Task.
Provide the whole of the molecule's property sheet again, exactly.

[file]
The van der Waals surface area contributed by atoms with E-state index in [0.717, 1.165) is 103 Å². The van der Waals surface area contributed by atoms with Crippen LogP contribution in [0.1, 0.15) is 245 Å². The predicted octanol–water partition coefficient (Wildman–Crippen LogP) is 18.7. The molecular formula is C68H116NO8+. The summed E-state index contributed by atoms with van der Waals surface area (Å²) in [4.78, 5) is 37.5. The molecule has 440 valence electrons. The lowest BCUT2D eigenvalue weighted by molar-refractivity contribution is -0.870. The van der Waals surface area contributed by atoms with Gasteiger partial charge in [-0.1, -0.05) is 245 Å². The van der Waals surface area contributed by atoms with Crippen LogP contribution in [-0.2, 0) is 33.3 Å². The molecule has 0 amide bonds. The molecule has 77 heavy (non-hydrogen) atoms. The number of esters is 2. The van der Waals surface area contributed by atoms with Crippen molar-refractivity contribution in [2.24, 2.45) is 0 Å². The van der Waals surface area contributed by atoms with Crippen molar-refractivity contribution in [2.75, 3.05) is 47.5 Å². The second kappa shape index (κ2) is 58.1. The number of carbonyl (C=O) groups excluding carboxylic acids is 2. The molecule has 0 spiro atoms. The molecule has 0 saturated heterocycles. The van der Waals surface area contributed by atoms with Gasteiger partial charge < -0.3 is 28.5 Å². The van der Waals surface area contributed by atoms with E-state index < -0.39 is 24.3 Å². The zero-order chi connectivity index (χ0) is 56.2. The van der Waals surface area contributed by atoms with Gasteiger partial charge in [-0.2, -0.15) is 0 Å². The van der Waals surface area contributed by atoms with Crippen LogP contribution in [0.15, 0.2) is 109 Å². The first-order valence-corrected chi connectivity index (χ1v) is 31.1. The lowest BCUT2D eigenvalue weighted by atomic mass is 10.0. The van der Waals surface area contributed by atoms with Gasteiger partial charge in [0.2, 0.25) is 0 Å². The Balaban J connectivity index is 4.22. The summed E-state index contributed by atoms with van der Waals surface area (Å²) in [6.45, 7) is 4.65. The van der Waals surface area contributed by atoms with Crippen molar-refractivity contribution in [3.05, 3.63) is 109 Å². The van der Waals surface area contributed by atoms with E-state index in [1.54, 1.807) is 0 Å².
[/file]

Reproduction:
The van der Waals surface area contributed by atoms with E-state index in [0.717, 1.165) is 103 Å². The van der Waals surface area contributed by atoms with Crippen LogP contribution in [0.1, 0.15) is 245 Å². The predicted octanol–water partition coefficient (Wildman–Crippen LogP) is 18.7. The molecular formula is C68H116NO8+. The summed E-state index contributed by atoms with van der Waals surface area (Å²) in [4.78, 5) is 37.5. The molecule has 440 valence electrons. The lowest BCUT2D eigenvalue weighted by molar-refractivity contribution is -0.870. The van der Waals surface area contributed by atoms with Gasteiger partial charge in [-0.1, -0.05) is 245 Å². The van der Waals surface area contributed by atoms with Crippen LogP contribution in [-0.2, 0) is 33.3 Å². The molecule has 0 amide bonds. The molecule has 77 heavy (non-hydrogen) atoms. The number of esters is 2. The van der Waals surface area contributed by atoms with Crippen molar-refractivity contribution in [2.24, 2.45) is 0 Å². The van der Waals surface area contributed by atoms with Crippen molar-refractivity contribution in [2.75, 3.05) is 47.5 Å². The second kappa shape index (κ2) is 58.1. The number of carbonyl (C=O) groups excluding carboxylic acids is 2. The molecule has 0 spiro atoms. The molecule has 0 saturated heterocycles. The van der Waals surface area contributed by atoms with Gasteiger partial charge < -0.3 is 28.5 Å². The van der Waals surface area contributed by atoms with E-state index < -0.39 is 24.3 Å². The zero-order chi connectivity index (χ0) is 56.2. The van der Waals surface area contributed by atoms with Gasteiger partial charge in [-0.2, -0.15) is 0 Å². The van der Waals surface area contributed by atoms with Crippen LogP contribution in [0.15, 0.2) is 109 Å². The first-order valence-corrected chi connectivity index (χ1v) is 31.1. The lowest BCUT2D eigenvalue weighted by atomic mass is 10.0. The van der Waals surface area contributed by atoms with Gasteiger partial charge in [0.2, 0.25) is 0 Å². The Balaban J connectivity index is 4.22. The summed E-state index contributed by atoms with van der Waals surface area (Å²) in [6.45, 7) is 4.65. The van der Waals surface area contributed by atoms with Crippen molar-refractivity contribution in [3.05, 3.63) is 109 Å². The van der Waals surface area contributed by atoms with E-state index in [1.54, 1.807) is 0 Å².